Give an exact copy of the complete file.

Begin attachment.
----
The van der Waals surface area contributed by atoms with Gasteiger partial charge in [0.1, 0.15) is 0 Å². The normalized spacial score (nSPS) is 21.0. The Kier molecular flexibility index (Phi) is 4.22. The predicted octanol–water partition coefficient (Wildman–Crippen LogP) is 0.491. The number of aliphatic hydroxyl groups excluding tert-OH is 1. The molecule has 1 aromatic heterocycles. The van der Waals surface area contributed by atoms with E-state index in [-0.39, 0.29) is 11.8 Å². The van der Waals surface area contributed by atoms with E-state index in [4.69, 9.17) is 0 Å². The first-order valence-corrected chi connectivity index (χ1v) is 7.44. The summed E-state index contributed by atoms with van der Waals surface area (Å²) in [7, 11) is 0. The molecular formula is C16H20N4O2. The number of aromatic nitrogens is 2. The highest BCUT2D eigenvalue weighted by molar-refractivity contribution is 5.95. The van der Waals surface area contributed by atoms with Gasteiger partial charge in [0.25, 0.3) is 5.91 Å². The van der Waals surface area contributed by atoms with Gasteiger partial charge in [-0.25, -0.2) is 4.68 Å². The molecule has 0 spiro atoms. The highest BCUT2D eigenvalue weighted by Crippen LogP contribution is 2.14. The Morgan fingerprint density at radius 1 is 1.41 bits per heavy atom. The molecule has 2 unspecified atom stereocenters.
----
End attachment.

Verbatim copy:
The van der Waals surface area contributed by atoms with Gasteiger partial charge in [0.1, 0.15) is 0 Å². The normalized spacial score (nSPS) is 21.0. The Kier molecular flexibility index (Phi) is 4.22. The predicted octanol–water partition coefficient (Wildman–Crippen LogP) is 0.491. The number of aliphatic hydroxyl groups excluding tert-OH is 1. The molecule has 1 aromatic heterocycles. The van der Waals surface area contributed by atoms with E-state index in [-0.39, 0.29) is 11.8 Å². The van der Waals surface area contributed by atoms with E-state index in [4.69, 9.17) is 0 Å². The first-order valence-corrected chi connectivity index (χ1v) is 7.44. The summed E-state index contributed by atoms with van der Waals surface area (Å²) in [7, 11) is 0. The molecular formula is C16H20N4O2. The number of aromatic nitrogens is 2. The highest BCUT2D eigenvalue weighted by molar-refractivity contribution is 5.95. The van der Waals surface area contributed by atoms with Gasteiger partial charge in [0.25, 0.3) is 5.91 Å². The van der Waals surface area contributed by atoms with Gasteiger partial charge in [-0.25, -0.2) is 4.68 Å². The molecule has 0 spiro atoms. The highest BCUT2D eigenvalue weighted by Crippen LogP contribution is 2.14. The Morgan fingerprint density at radius 1 is 1.41 bits per heavy atom. The molecule has 2 unspecified atom stereocenters.